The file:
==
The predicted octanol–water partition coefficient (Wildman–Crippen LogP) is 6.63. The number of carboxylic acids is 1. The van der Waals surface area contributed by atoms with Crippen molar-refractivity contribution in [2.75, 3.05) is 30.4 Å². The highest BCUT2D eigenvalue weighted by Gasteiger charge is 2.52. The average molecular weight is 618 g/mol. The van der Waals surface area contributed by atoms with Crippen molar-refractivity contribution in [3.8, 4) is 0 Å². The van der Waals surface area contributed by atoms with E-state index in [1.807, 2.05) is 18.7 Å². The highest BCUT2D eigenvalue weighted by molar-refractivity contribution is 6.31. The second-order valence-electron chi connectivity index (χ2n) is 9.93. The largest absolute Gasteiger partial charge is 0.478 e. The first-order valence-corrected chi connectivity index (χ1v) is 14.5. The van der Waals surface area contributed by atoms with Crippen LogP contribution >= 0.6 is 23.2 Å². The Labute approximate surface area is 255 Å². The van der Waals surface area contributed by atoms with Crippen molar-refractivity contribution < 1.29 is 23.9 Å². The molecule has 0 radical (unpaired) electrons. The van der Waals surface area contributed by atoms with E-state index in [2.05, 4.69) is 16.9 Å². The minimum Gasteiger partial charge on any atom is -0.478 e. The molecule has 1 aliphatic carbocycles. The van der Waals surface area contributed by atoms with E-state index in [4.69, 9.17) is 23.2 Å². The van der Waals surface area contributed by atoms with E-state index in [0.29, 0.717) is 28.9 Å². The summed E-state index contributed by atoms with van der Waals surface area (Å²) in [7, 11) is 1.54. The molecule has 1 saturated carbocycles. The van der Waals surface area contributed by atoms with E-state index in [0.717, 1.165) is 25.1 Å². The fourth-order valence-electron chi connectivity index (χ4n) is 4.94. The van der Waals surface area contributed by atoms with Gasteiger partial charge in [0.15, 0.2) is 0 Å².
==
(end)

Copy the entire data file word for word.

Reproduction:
The predicted octanol–water partition coefficient (Wildman–Crippen LogP) is 6.63. The number of carboxylic acids is 1. The van der Waals surface area contributed by atoms with Crippen molar-refractivity contribution in [2.75, 3.05) is 30.4 Å². The highest BCUT2D eigenvalue weighted by Gasteiger charge is 2.52. The average molecular weight is 618 g/mol. The van der Waals surface area contributed by atoms with Crippen molar-refractivity contribution in [3.8, 4) is 0 Å². The van der Waals surface area contributed by atoms with E-state index in [1.807, 2.05) is 18.7 Å². The highest BCUT2D eigenvalue weighted by molar-refractivity contribution is 6.31. The second-order valence-electron chi connectivity index (χ2n) is 9.93. The largest absolute Gasteiger partial charge is 0.478 e. The first-order valence-corrected chi connectivity index (χ1v) is 14.5. The van der Waals surface area contributed by atoms with Crippen LogP contribution >= 0.6 is 23.2 Å². The Labute approximate surface area is 255 Å². The van der Waals surface area contributed by atoms with Crippen molar-refractivity contribution < 1.29 is 23.9 Å². The molecule has 0 radical (unpaired) electrons. The van der Waals surface area contributed by atoms with E-state index in [2.05, 4.69) is 16.9 Å². The minimum Gasteiger partial charge on any atom is -0.478 e. The molecule has 1 aliphatic carbocycles. The van der Waals surface area contributed by atoms with E-state index in [4.69, 9.17) is 23.2 Å². The van der Waals surface area contributed by atoms with E-state index in [0.29, 0.717) is 28.9 Å². The summed E-state index contributed by atoms with van der Waals surface area (Å²) in [7, 11) is 1.54. The molecule has 1 saturated carbocycles. The van der Waals surface area contributed by atoms with E-state index in [0.717, 1.165) is 25.1 Å². The fourth-order valence-electron chi connectivity index (χ4n) is 4.94. The van der Waals surface area contributed by atoms with Gasteiger partial charge in [0.15, 0.2) is 0 Å².